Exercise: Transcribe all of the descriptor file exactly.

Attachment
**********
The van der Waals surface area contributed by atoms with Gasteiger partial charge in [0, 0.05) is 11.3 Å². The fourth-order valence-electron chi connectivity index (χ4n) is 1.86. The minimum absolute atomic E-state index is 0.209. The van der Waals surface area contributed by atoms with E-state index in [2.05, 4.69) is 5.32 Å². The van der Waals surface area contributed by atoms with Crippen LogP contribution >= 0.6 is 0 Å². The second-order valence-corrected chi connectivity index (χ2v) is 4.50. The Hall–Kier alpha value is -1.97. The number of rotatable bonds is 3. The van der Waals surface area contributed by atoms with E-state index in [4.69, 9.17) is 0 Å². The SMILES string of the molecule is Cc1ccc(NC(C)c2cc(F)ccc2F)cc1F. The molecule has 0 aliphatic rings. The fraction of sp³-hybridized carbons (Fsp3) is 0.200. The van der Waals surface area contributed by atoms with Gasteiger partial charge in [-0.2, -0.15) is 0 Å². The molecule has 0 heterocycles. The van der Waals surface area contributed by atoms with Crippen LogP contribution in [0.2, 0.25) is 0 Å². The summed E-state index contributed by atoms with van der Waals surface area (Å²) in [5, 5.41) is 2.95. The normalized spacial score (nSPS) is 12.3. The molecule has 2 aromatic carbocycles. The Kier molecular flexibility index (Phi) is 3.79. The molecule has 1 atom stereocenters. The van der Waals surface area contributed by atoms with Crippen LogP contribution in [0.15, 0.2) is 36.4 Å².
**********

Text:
The van der Waals surface area contributed by atoms with Gasteiger partial charge in [0, 0.05) is 11.3 Å². The fourth-order valence-electron chi connectivity index (χ4n) is 1.86. The minimum absolute atomic E-state index is 0.209. The van der Waals surface area contributed by atoms with E-state index in [2.05, 4.69) is 5.32 Å². The van der Waals surface area contributed by atoms with Crippen LogP contribution >= 0.6 is 0 Å². The second-order valence-corrected chi connectivity index (χ2v) is 4.50. The Hall–Kier alpha value is -1.97. The number of rotatable bonds is 3. The van der Waals surface area contributed by atoms with E-state index in [4.69, 9.17) is 0 Å². The SMILES string of the molecule is Cc1ccc(NC(C)c2cc(F)ccc2F)cc1F. The molecule has 0 aliphatic rings. The fraction of sp³-hybridized carbons (Fsp3) is 0.200. The van der Waals surface area contributed by atoms with Gasteiger partial charge in [-0.2, -0.15) is 0 Å². The molecule has 0 heterocycles. The van der Waals surface area contributed by atoms with Crippen LogP contribution in [0.2, 0.25) is 0 Å². The summed E-state index contributed by atoms with van der Waals surface area (Å²) in [5, 5.41) is 2.95. The normalized spacial score (nSPS) is 12.3. The molecule has 2 aromatic carbocycles. The Kier molecular flexibility index (Phi) is 3.79. The molecule has 1 atom stereocenters. The van der Waals surface area contributed by atoms with Crippen LogP contribution in [0.15, 0.2) is 36.4 Å².